Looking Back from America

Written by Alex Carelli

What did I find in Central America? What did I do? What did I change? These questions have been swirling through my mind as I have been attempting to find a semblance of normalcy and make my way in a new city. It’s, interesting, looking back and trying to place myself on those dirt streets in that ramshackled village with children swarming at my feet and waist speaking in their imperfectly beautiful Spanish. It’s strange, looking back out my floor to ceiling windows to the blinding chaos of the one and only New York City and placing myself on the deserted beach near where I saw that dead monkey hanging on the wire. Who did I become during those months? Who am I now?

There is no doubt in my mind that those countries – that country – Costa Rica, changed me. And there is no doubt in my mind that in my own small way, I changed it.

What did I find? What. Did. I. Find. I found the beauty in simplicity. I found death and life in the bloodied broken wing of a bird on a Tuesday afternoon, and I found hope in the dark smiling eyes of the children I taught. I found how hard it is to make change, and how there are always three steps forward and two steps back. I found the ease in which children and people make connections across language and cultural lines when you pull a little compassion and understanding into the equation. I found the raw, exquisitely visceral wonder in turning a piece of hopeless land into the black gold of possibility. I found that even in the worst of situations, human good can always come through. I found that when you give people a choice, a chance, an opportunity – they will take it. And they will run with it, as far as they can go. I found these things and many more, and I took them with me.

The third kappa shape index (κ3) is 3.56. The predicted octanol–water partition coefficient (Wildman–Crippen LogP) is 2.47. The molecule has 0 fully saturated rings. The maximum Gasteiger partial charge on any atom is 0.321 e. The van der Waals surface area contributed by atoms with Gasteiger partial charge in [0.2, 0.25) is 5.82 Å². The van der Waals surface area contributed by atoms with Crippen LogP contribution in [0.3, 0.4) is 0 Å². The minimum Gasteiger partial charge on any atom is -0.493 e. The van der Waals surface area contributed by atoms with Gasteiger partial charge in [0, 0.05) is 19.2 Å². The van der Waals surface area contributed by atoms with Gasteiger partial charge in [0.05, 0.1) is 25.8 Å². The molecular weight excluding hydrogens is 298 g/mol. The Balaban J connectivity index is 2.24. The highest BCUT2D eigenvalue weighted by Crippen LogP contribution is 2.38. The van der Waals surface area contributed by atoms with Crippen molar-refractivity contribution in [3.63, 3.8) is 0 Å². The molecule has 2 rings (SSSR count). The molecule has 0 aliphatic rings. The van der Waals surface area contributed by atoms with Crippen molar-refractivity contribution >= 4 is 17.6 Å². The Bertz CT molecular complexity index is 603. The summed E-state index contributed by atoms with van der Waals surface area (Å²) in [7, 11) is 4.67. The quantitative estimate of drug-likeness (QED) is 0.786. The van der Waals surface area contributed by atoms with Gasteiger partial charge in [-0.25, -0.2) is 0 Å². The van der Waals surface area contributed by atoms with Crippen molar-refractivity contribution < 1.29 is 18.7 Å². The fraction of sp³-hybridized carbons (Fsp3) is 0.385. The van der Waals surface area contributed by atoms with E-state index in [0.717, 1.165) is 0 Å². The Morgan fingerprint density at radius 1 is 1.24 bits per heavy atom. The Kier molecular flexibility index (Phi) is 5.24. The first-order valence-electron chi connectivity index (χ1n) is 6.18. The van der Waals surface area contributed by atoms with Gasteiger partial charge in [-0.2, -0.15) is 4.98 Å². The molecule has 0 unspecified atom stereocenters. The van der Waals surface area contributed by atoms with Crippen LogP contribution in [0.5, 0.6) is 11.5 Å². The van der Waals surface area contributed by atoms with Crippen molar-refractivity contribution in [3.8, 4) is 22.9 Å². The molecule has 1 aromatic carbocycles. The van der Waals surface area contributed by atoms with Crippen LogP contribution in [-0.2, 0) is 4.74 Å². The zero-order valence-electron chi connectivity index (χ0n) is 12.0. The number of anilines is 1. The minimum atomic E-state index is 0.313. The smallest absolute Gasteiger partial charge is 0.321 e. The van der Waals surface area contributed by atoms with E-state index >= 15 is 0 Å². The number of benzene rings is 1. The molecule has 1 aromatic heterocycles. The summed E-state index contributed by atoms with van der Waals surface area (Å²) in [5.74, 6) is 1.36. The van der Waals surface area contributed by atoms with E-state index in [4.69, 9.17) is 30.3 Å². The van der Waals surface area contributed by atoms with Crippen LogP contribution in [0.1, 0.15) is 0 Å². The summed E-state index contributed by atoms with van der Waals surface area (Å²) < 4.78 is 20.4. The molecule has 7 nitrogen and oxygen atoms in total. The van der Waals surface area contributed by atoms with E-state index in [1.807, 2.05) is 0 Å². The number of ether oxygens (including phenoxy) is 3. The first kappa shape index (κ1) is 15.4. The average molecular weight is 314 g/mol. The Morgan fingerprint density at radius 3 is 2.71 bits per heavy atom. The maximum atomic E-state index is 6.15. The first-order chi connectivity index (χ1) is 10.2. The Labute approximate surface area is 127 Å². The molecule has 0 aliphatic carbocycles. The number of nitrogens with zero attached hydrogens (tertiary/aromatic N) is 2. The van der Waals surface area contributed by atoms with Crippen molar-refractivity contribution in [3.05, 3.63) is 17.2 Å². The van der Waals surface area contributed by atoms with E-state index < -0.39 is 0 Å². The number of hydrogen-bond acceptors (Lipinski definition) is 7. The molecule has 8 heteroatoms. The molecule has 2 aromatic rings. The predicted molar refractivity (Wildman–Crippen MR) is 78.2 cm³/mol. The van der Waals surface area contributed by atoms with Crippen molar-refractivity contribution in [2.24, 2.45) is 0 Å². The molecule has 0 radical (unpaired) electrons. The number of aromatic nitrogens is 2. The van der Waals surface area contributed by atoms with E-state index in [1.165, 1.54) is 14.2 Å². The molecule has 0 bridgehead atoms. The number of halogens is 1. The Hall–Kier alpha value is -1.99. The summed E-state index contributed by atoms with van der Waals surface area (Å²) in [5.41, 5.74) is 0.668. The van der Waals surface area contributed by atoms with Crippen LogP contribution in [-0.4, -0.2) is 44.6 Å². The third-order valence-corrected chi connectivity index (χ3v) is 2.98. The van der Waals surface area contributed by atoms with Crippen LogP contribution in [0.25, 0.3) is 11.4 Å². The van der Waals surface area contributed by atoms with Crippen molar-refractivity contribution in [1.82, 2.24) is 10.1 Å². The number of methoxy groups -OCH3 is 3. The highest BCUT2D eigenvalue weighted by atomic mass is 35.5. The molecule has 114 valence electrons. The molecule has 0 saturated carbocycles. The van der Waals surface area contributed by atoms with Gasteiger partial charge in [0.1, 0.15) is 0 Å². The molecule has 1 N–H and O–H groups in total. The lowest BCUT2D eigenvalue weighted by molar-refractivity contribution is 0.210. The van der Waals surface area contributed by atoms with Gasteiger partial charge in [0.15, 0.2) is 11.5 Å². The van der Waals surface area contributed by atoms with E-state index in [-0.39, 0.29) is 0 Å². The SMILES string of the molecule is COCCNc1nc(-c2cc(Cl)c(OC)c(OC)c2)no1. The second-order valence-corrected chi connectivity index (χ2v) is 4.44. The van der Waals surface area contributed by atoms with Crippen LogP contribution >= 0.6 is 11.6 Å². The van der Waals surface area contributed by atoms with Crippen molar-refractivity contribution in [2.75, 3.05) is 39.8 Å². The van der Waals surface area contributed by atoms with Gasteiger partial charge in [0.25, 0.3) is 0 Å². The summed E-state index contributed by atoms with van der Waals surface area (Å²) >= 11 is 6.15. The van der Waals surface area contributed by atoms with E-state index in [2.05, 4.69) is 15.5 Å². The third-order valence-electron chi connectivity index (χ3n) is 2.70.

I spent my time in Costa Rica working on two main projects that I conceptualized early into my time in Playa Potrero: a Community Garden and a Women’s Empowerment Group. By the time I left, both of these had been fully realized and had taken on a life of there own. These two projects spoke deeply to my passions, and I recall many moments of working to manifest these ideas and thinking, “This is it. This is exactly what I want to be doing. This is perfect”. At Abriendo Mentes, I was able to creatively solve problems, implement solutions, and brainstorm ways in which we could make this community better and more livable for its inhabitants. I was able to channel my passions into projects, and I poured all of my energy and heart into making sure they became a reality.

The process of taking an idea and watching it grow and take shape into something I was never quite sure would manifest was exhilarating, empowering, and life-changing. I left Costa Rica knowing that I had changed something. I created something new. I planted an idea and I let them run with it.

By the time I left, the Community Garden had seedlings sprouting, compost composting, and the beginnings of a beautiful public space in the making. Many of the surrounding families had taken an interest in the compost pile, and were throwing their fruits and vegetables in every morning. Each day when I would head over to water, Jeffri, a three year old boy that lives next door to the space, would come over and help me haul buckets of water (well, I would give him cups), weed, and tend to the growing plants. I taught him how to stay on the paths between the sprouting veggies, how to gently pick off the browning lower leaves, and how to evenly spread the water throughout the bed. Other children would find sprouting mango pits in the streets, and bring them back to plant in the bare patches of earth. They were learning the trade that has been forgotten by many members of their community. They were learning how to care for the earth, and the fulfillment that comes from nurturing the land and watching it thrive.